Such home is represented by an ancient castle which is bought by an American ambassador, including a ghost living in it. The setting of the opera was changed (into Czechoslovakia after the First World War), the authors also added a topical issue of that time: the land registries and the system how they worked.
There is also a love affair between Gorge, count of Satalice Castle, and ambassador’s daughter Elinor involved in the plot. In the opera, Křička used components of the so-called Zeitoper (entertaining dance music in the 1920s, jazz, revue style, film projection); however, the result seems more like an operetta in which folk songs and waltz rhythms are significant as well.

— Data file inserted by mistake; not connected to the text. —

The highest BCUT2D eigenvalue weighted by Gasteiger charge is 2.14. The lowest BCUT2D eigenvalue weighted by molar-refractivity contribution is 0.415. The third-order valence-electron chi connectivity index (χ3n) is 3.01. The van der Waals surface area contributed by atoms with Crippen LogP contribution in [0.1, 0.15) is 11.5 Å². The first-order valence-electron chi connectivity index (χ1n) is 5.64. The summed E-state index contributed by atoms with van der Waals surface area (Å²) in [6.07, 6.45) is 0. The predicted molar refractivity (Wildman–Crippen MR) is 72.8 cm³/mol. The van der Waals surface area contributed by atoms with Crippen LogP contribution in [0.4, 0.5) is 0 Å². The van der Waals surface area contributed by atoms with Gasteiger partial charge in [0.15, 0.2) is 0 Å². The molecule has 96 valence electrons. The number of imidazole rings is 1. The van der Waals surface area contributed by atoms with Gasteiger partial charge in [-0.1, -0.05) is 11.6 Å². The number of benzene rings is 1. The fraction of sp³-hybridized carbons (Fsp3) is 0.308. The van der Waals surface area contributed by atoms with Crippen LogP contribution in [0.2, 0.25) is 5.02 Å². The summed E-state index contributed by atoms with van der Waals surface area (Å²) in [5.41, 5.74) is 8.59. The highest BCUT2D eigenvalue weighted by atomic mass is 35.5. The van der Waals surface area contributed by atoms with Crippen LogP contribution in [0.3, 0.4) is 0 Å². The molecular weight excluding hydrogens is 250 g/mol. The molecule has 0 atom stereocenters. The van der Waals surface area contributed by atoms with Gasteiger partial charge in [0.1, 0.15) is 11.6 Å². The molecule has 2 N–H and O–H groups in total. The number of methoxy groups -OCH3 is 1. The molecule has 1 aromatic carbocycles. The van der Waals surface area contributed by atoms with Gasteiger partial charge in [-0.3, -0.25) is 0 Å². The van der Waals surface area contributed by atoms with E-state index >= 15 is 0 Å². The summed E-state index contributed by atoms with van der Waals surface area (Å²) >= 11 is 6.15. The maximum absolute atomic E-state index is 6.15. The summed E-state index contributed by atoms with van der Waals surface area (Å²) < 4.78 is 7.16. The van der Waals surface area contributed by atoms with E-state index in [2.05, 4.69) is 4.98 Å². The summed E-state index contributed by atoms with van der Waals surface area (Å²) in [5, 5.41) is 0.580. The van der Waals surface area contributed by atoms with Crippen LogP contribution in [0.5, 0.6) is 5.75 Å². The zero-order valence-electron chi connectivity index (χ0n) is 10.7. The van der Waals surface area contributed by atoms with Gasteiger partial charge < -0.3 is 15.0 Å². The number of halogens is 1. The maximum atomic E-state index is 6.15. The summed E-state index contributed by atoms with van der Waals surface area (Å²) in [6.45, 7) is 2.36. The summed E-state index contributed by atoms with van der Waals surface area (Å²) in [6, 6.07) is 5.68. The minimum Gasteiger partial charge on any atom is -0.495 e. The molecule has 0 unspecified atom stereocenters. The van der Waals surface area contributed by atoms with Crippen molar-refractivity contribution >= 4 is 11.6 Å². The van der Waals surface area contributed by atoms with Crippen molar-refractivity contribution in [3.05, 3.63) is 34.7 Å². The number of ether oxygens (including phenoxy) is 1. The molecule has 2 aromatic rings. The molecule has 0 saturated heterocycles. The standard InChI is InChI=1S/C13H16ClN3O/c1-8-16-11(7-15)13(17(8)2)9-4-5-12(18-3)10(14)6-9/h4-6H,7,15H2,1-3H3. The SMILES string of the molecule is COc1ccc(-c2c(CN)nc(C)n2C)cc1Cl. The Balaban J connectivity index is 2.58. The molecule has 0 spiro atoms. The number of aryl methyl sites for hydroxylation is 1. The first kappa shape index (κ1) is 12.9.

The opera’s opening night was conducted by Antonín Balatka and held on 27 November, 1929, in Brno. The NDM introduces a remake intended for German theatres that was staged in Wrocław in November 1931 for the first time and which included a text adaptation of Max Brod, a German writer from Prague who contributed to the international promotion of the work of Franz Kafka, Jaroslav Hašek, and Leoš Janáček. It was in 1932 when the Ostrava audience saw this version of the opera in Jaroslav Vogel’s musical preparation for the first time.